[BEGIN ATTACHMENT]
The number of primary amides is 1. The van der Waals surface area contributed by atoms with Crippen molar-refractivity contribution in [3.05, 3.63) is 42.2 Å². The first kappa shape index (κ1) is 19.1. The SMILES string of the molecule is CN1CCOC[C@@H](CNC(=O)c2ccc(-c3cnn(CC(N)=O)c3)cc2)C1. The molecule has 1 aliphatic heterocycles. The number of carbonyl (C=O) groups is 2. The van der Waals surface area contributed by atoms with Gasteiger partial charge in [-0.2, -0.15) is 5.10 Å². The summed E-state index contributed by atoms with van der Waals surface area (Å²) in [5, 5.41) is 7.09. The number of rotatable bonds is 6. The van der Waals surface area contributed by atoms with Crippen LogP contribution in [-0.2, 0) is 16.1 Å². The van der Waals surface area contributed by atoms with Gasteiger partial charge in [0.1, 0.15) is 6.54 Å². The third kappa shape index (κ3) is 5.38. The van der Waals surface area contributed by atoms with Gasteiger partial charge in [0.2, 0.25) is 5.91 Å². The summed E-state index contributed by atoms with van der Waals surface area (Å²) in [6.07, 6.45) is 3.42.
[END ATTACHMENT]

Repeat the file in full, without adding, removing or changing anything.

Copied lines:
The number of primary amides is 1. The van der Waals surface area contributed by atoms with Crippen molar-refractivity contribution in [3.05, 3.63) is 42.2 Å². The first kappa shape index (κ1) is 19.1. The SMILES string of the molecule is CN1CCOC[C@@H](CNC(=O)c2ccc(-c3cnn(CC(N)=O)c3)cc2)C1. The molecule has 1 aliphatic heterocycles. The number of carbonyl (C=O) groups is 2. The van der Waals surface area contributed by atoms with Gasteiger partial charge in [-0.2, -0.15) is 5.10 Å². The summed E-state index contributed by atoms with van der Waals surface area (Å²) in [5, 5.41) is 7.09. The number of rotatable bonds is 6. The van der Waals surface area contributed by atoms with Crippen LogP contribution in [-0.2, 0) is 16.1 Å². The van der Waals surface area contributed by atoms with Gasteiger partial charge in [0.1, 0.15) is 6.54 Å². The third kappa shape index (κ3) is 5.38. The van der Waals surface area contributed by atoms with Gasteiger partial charge in [0.2, 0.25) is 5.91 Å². The summed E-state index contributed by atoms with van der Waals surface area (Å²) in [6.07, 6.45) is 3.42.